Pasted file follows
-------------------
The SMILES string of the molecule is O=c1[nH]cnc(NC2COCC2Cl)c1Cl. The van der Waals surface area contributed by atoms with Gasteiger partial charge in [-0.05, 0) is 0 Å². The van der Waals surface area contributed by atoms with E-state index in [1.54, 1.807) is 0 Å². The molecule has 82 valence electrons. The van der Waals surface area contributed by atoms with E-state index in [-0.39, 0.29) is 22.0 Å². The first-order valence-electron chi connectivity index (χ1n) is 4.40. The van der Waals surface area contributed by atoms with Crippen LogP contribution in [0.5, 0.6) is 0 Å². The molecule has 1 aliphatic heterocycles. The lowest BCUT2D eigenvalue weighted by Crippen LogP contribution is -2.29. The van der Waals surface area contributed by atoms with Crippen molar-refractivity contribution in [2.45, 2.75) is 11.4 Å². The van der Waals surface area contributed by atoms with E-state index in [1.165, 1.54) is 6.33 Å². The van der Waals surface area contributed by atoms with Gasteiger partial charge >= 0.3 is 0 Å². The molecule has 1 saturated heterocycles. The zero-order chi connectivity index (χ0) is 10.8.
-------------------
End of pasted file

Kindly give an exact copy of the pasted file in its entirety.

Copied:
The SMILES string of the molecule is O=c1[nH]cnc(NC2COCC2Cl)c1Cl. The van der Waals surface area contributed by atoms with Gasteiger partial charge in [-0.05, 0) is 0 Å². The van der Waals surface area contributed by atoms with E-state index in [1.54, 1.807) is 0 Å². The molecule has 82 valence electrons. The van der Waals surface area contributed by atoms with E-state index in [-0.39, 0.29) is 22.0 Å². The first-order valence-electron chi connectivity index (χ1n) is 4.40. The van der Waals surface area contributed by atoms with Crippen LogP contribution in [0.5, 0.6) is 0 Å². The molecule has 1 aliphatic heterocycles. The lowest BCUT2D eigenvalue weighted by Crippen LogP contribution is -2.29. The van der Waals surface area contributed by atoms with Crippen molar-refractivity contribution in [2.45, 2.75) is 11.4 Å². The van der Waals surface area contributed by atoms with E-state index in [1.165, 1.54) is 6.33 Å². The van der Waals surface area contributed by atoms with Gasteiger partial charge >= 0.3 is 0 Å². The molecule has 1 saturated heterocycles. The zero-order chi connectivity index (χ0) is 10.8.